One of Germany’s much loved makers, perhaps best known for their outstanding tool watches, has released the latest member of their ‘Frankfurt Financial District’ watch series that debuted almost 20 years ago in September 1999. The Sinn 6012 brings an awful lot of functionality into a watch that actually does away with the triple time zone the original Frankfurt Financial District watches were known for. In doing so, however, Sinn have created a sharp, legible, and complicated addition to their range that builds on the almost identical 6052 model with the addition of a moon phase indicated on the 6 o’clock sub-dial.
The stainless steel case is 41.5mm wide and 14.5mm thick with 22mm lugs. It is topped by a sapphire crystal with anti-reflective treatment on both sides. A display case back made of sapphire crystal with an anti-reflective layer on the interior, displays the modified movement. The case back is secured by screws, and meets the technical requirements for waterproofness, as set out in standard DIN 8310, resulting in a water resistance of up to 100 meters.
The dial is a relatively simple affair, with white markings printed on a ‘sunburst’ black background. The date chapter ring that encircles the dial is a solid matte black with a clean sans serif font for easy legibility. Although I would have preferred to see a little flash of red on the date pointer to better highlight the date, the clean appearance makes for a very smart and discreet display. On the leather strap, the watch is a handsome, if slightly tall, dress option.
The caliber number for the movement used in the Sinn 6012 is given as SZ06. This movement appears to have begun life as the ETA 7751 and been modified. From the back, the biggest aesthetic modification is the rotor weight featuring the skyline of Frankfurt. Dial-wise, the modification is more significant, however. This is the second watch I’ve reviewed this month that uses an ETA 7751 as its base movement. The other was the Brellum LE.4 Duobox. The movement configuration differs slightly, though. Where the Brellum has a 30 minute counter at 12, the Sinn opts for a 60 minute version. And while both watches have the running seconds hand on the 9 o’clock sub-dial, the Brellum opted to set a 24-hour hand beneath it.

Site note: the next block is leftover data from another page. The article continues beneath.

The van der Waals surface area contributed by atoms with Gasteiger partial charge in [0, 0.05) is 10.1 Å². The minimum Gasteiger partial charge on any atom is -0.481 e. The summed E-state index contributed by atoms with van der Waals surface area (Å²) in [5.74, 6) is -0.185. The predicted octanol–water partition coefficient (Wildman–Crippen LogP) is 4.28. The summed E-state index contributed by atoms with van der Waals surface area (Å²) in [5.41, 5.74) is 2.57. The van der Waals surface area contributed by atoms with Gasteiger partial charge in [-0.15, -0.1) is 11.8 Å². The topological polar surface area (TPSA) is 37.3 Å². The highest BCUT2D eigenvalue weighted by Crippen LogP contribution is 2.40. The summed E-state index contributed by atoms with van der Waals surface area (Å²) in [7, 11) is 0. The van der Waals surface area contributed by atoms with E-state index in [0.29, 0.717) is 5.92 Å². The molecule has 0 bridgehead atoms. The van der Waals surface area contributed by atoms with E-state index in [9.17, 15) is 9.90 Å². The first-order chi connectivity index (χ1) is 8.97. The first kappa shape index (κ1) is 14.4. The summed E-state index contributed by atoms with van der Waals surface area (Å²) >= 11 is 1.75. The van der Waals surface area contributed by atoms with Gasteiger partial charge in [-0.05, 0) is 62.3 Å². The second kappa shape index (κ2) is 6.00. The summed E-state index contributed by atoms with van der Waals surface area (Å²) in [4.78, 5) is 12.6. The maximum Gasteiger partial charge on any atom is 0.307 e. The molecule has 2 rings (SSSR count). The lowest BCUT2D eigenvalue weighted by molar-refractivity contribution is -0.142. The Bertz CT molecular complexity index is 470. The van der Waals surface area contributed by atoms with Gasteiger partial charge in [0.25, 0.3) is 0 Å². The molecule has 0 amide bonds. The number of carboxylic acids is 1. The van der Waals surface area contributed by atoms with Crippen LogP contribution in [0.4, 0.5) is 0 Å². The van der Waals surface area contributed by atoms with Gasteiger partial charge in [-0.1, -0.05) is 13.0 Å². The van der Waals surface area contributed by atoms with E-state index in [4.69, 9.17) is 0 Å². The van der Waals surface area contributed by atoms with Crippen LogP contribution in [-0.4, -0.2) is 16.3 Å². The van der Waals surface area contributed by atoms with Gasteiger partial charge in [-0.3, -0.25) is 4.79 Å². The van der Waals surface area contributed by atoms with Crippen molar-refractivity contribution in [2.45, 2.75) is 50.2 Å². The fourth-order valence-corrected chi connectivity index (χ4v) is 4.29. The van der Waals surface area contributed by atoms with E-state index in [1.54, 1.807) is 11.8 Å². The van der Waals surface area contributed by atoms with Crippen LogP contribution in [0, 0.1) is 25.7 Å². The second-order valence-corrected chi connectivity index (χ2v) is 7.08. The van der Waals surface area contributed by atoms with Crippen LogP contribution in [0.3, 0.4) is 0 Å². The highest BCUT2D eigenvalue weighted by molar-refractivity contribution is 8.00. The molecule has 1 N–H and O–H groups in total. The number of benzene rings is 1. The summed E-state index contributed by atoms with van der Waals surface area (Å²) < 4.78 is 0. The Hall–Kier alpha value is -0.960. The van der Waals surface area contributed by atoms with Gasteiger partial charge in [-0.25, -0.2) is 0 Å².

That means the Sinn 6012 has five dial-side complications, which is very impressive. Having the day, the date, the month, a chronograph, and a moon phase complication on a watch retailing for what we can assume to be in five thousand dollar region is no mean feat.
Sinn does play both sides of the market well. There are many handsome, reasonably priced models that come out of the brand to satisfy the most rugged and most refined tastes. I certainly prefer their more outdoorsy output, but can perfectly imagine the kind of customer that would drool over these watches.
For a brand that seems to be well thought of amongst collectors, Sinn does not have a huge amount of mainstream presence outside of Germany. For that reason, I think the more colourful, sporty models tend to be a little better received internationally simply because they are more noticeable. But if what you’re after is a quality, somewhat fringe maker that has produced a watch of significant technological advancement, and yet don’t want everyone to know about it, this humble, elegant chronograph may be the ideal choice. Prices for the steel and rose gold anniversary version will follow shortly. To give you a bill park figure, the most similar existing model in steel is the 6052 (which omits the moon phase complication), and that piece retails at €3,990. sinn.de